Nearly fifteen years into what was meant to be a three month mission, NASA's Opportunity rover has finally ended its mission.

The Opportunity rover stopped communicating with Earth when a severe dust storm on the surface of Mars covered the rover last June. NASA engineers and technicians have sent over a thousand messages and commands to the rover since then in an attempt to recover it, but all of them have failed. On Tuesday they made one final attempt at communication, and when that was not answered they declared the rover to be officially dead.

The Opportunity rover landed on Mars on January 24, 2004, and was designed to last for only 90 Martian days and travel 1,100 yards (1,000 meters). Instead Opportunity managed to exceed all expectations in both scientific value and longevity. In the end it managed to spend fifteen years travelling over 45 kilometers, before the dust storm ended its mission in the appropriately named Perserverance Valley.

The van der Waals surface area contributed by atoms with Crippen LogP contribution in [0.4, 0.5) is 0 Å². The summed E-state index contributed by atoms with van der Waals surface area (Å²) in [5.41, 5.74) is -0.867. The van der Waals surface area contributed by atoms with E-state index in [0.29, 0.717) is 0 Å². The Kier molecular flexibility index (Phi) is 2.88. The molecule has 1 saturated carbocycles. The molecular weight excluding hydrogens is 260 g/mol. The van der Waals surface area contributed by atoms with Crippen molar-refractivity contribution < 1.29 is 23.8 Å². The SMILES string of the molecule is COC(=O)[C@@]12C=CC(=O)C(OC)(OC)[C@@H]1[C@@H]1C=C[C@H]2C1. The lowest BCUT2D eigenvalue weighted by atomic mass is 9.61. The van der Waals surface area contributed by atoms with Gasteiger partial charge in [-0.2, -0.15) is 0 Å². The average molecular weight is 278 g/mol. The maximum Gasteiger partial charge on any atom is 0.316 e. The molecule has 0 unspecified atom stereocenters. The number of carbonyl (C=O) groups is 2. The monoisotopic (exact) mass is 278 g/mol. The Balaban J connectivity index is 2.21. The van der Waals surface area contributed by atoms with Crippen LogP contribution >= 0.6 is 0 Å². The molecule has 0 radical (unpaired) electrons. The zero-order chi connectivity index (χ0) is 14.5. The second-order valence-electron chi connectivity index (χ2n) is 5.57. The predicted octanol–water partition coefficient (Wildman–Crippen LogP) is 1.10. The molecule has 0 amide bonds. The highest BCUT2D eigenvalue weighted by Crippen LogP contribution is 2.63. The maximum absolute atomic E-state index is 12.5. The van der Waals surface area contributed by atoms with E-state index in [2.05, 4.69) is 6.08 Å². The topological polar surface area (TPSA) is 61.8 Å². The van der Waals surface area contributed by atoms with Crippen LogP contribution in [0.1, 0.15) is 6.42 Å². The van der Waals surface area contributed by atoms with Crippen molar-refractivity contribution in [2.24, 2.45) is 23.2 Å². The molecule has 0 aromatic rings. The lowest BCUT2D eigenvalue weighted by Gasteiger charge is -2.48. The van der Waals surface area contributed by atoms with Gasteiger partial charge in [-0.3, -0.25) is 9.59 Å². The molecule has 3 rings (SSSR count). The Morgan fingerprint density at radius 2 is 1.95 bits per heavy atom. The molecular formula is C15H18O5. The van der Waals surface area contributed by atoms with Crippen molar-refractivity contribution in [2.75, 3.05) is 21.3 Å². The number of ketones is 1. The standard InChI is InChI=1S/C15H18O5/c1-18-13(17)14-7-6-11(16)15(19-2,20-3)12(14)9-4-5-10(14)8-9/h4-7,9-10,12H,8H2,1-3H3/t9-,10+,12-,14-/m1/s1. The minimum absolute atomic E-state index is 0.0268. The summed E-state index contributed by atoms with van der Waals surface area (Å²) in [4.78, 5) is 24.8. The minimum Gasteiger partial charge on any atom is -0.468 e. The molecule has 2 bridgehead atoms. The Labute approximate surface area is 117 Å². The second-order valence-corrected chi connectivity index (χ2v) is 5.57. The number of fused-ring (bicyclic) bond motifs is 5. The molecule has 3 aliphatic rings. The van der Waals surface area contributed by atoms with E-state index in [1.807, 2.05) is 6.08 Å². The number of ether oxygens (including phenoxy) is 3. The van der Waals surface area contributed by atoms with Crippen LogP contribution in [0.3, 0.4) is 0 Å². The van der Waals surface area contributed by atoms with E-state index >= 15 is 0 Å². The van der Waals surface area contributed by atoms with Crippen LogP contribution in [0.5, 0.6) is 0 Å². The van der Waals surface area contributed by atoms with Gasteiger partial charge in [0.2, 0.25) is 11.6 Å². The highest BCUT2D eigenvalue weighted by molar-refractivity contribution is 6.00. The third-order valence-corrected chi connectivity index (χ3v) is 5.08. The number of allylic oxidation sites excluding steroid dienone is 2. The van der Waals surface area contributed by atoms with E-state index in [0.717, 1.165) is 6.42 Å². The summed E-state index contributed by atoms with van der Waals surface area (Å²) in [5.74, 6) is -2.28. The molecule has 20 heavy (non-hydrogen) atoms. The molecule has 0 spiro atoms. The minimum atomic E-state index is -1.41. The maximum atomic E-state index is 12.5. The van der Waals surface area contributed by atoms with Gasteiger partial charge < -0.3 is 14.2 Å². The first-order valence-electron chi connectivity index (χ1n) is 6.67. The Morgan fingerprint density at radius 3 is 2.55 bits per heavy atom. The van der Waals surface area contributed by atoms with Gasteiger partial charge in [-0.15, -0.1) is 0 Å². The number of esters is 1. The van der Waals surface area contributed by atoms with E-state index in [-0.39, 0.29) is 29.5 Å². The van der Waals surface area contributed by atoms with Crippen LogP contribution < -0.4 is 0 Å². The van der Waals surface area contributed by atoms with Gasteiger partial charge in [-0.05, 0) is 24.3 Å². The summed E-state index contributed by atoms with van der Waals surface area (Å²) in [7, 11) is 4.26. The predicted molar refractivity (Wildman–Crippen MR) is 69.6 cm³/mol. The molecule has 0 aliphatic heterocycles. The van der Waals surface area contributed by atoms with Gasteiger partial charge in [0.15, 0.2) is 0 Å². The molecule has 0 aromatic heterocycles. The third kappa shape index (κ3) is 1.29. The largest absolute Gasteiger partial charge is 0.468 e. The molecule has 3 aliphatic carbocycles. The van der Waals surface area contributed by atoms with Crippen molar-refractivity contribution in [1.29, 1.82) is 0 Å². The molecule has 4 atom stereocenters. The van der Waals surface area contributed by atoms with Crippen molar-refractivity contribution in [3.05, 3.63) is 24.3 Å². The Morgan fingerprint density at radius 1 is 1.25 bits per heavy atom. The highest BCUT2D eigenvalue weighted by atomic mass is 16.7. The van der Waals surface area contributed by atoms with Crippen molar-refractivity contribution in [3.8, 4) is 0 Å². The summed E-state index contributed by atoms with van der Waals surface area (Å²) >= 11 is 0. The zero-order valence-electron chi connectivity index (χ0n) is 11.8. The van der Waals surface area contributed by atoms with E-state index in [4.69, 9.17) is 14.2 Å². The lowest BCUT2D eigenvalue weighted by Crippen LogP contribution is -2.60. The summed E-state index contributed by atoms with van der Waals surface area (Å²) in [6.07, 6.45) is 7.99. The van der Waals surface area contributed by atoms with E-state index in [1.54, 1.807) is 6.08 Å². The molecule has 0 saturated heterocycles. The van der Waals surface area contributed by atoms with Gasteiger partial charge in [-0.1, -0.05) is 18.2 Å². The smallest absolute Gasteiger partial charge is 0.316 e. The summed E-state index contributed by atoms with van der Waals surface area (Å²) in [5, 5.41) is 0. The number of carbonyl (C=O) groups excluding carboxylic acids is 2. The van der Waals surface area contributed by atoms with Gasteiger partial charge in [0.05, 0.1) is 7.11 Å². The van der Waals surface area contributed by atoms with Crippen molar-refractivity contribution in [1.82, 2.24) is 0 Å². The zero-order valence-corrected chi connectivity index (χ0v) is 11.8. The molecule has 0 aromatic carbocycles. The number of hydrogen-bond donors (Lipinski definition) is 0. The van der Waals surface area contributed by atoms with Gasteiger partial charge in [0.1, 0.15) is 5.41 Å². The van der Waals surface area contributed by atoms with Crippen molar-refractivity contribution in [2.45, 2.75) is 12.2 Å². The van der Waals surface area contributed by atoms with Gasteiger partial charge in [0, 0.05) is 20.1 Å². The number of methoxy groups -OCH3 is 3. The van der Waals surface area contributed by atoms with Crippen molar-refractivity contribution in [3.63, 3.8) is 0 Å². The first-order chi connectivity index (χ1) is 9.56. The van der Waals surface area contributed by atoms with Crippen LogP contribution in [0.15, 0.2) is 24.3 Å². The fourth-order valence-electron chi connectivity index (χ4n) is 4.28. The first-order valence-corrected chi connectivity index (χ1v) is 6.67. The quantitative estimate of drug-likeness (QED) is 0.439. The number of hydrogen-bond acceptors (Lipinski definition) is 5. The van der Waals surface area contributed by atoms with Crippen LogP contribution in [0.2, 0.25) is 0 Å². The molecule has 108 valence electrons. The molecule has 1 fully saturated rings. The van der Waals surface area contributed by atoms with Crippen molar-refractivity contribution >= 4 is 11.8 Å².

However as one mission ends, another begins. NASA's InSight lander, which touched down on Nov. 26, is just beginning its own mission of scientific investigations. The Curiosity rover has been exploring Gale Crater for more than six years and is still going, while NASA's Mars 2020 rover and the European Space Agency's ExoMars rover both will launch next year, in July 2020, becoming the first rover missions designed to seek signs of past microbial life on the Red Planet.

And so the exploration of Mars will continue, until the day we finally set foot on the red planet. And when we do, it will be in part as a result of the work done by the Opportunity rover.